The secret life of Namib Desert bats

Bats are one of the most successful small mammal families, with great abundance and variety even in hostile desert habitats (Taylor, 2000). The Kunene Region has a bat fauna of >16 species (Monadjem et al., 2010). At least three of these bat species are listed by IUCN as threatened – the Hipposideros vittatus, Eidolon helvum, and Epomophorus angolensis (Monadjem et al., 2010). However, there is very little knowledge about bat biology and species distribution, which hinders conservation efforts. This knowledge gap not only makes conservation challenging but also significantly restricts the kind of scientific questions that may be addressed.

This study focused on bat activity and species richness patterns which are often used to assess bat population trends. Understanding how environmental conditions affect bat activity is thus critical for bat conservation but has received little attention in most of Africa. To fill this knowledge gap, we investigated the impact of environmental conditions (such as lunar phase and ambient temperature) on bat activity and species richness in Namibia’s northern Namib Desert. From May 2016 to March 2017, we deployed long-term acoustic detectors at three locations of varying altitudes to record bat activity and captured bats to confirm species identities once a month.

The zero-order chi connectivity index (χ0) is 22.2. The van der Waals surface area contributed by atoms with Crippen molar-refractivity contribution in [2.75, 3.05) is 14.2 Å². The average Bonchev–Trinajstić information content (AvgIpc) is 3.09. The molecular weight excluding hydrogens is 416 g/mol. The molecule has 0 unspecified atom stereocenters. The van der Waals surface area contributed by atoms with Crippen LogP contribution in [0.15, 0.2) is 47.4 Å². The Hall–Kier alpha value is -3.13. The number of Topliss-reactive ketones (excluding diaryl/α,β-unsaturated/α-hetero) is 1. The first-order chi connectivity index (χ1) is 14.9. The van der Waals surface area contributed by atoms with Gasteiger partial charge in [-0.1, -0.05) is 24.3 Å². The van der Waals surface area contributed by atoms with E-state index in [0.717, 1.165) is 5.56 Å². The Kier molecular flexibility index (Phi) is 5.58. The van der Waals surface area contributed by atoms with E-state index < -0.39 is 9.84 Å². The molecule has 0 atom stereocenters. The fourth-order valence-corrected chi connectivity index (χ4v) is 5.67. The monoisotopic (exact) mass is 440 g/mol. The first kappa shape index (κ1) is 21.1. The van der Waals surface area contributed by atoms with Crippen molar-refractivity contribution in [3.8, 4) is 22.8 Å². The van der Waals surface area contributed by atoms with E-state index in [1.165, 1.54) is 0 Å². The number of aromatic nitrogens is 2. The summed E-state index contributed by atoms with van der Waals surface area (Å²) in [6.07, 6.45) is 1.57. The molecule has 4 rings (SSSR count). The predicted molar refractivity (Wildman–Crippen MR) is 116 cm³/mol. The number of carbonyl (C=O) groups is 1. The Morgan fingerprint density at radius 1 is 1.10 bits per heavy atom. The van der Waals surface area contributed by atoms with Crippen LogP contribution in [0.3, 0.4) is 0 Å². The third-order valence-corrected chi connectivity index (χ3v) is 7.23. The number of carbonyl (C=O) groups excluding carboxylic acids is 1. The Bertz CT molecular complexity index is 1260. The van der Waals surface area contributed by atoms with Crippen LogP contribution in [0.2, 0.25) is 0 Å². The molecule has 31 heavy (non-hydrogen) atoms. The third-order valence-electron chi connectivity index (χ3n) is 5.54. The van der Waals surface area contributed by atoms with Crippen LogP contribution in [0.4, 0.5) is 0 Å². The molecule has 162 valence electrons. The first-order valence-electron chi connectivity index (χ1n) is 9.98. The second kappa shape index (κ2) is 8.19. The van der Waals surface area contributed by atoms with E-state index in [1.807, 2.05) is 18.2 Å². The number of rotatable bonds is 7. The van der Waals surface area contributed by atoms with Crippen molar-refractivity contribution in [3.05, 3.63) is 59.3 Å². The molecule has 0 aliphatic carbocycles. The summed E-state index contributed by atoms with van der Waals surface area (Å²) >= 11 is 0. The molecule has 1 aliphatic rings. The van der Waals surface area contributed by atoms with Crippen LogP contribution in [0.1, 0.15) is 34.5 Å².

Lina Mushabati extracting a bat from a mist net to measure its wings and weight for identification. (Source: © Burger 2016).

We recorded 5 865 echolocation calls from six bat families in total, with two families, Vespertilionidae and Molossidae, present at all locations. The study found that the lunar phase had no effect on activity on full moon versus new moon evenings. Bat activity peaked in the early evenings at all sites, regardless of the lunar phase, implying foraging right after sunset may be adaptive. Ambient temperature had a negative effect on bat activity at all sites and bats were not active when temperatures were >35°C or ≤11°C, but bat activity peaked during the summer months (November-March). Despite differences in temperatures across sites, community composition was not related to altitude. Long-term monitoring of desert bat activity and species richness is critical not only for filling large knowledge gaps about the population trends and behaviours of these Namibian species, as well as bats in arid landscapes in general but also for informing local bat conservation efforts across a range of environmental conditions.

Bat measurements were taken with the help of the research team (Source: © Seamark 2017).

The full research paper is published in the African Journal of Ecology,

Original story by: Lina Mushabati

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About the Author: Michael Lukubwe